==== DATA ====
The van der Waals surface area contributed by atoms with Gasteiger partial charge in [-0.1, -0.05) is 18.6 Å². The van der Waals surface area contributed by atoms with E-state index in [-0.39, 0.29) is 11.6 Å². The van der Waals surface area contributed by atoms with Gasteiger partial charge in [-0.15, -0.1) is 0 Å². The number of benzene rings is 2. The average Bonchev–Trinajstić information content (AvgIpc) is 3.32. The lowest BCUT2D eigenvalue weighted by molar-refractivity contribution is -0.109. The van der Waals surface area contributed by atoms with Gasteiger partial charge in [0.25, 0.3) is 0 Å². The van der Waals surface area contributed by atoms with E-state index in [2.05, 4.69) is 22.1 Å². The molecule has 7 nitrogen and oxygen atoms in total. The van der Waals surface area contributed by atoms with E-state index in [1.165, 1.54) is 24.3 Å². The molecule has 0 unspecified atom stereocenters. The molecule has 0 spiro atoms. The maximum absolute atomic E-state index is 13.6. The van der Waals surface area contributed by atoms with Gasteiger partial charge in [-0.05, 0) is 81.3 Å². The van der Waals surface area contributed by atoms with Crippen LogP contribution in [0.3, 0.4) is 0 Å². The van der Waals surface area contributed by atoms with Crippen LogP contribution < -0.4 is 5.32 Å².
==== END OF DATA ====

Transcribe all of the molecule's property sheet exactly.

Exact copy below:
The van der Waals surface area contributed by atoms with Gasteiger partial charge in [-0.1, -0.05) is 18.6 Å². The van der Waals surface area contributed by atoms with E-state index in [-0.39, 0.29) is 11.6 Å². The van der Waals surface area contributed by atoms with Gasteiger partial charge in [-0.15, -0.1) is 0 Å². The number of benzene rings is 2. The average Bonchev–Trinajstić information content (AvgIpc) is 3.32. The lowest BCUT2D eigenvalue weighted by molar-refractivity contribution is -0.109. The van der Waals surface area contributed by atoms with Gasteiger partial charge in [0.25, 0.3) is 0 Å². The van der Waals surface area contributed by atoms with E-state index in [2.05, 4.69) is 22.1 Å². The molecule has 7 nitrogen and oxygen atoms in total. The van der Waals surface area contributed by atoms with E-state index in [1.165, 1.54) is 24.3 Å². The molecule has 0 unspecified atom stereocenters. The molecule has 0 spiro atoms. The maximum absolute atomic E-state index is 13.6. The van der Waals surface area contributed by atoms with Gasteiger partial charge in [-0.05, 0) is 81.3 Å². The van der Waals surface area contributed by atoms with Crippen LogP contribution in [0.3, 0.4) is 0 Å². The van der Waals surface area contributed by atoms with Crippen LogP contribution < -0.4 is 5.32 Å².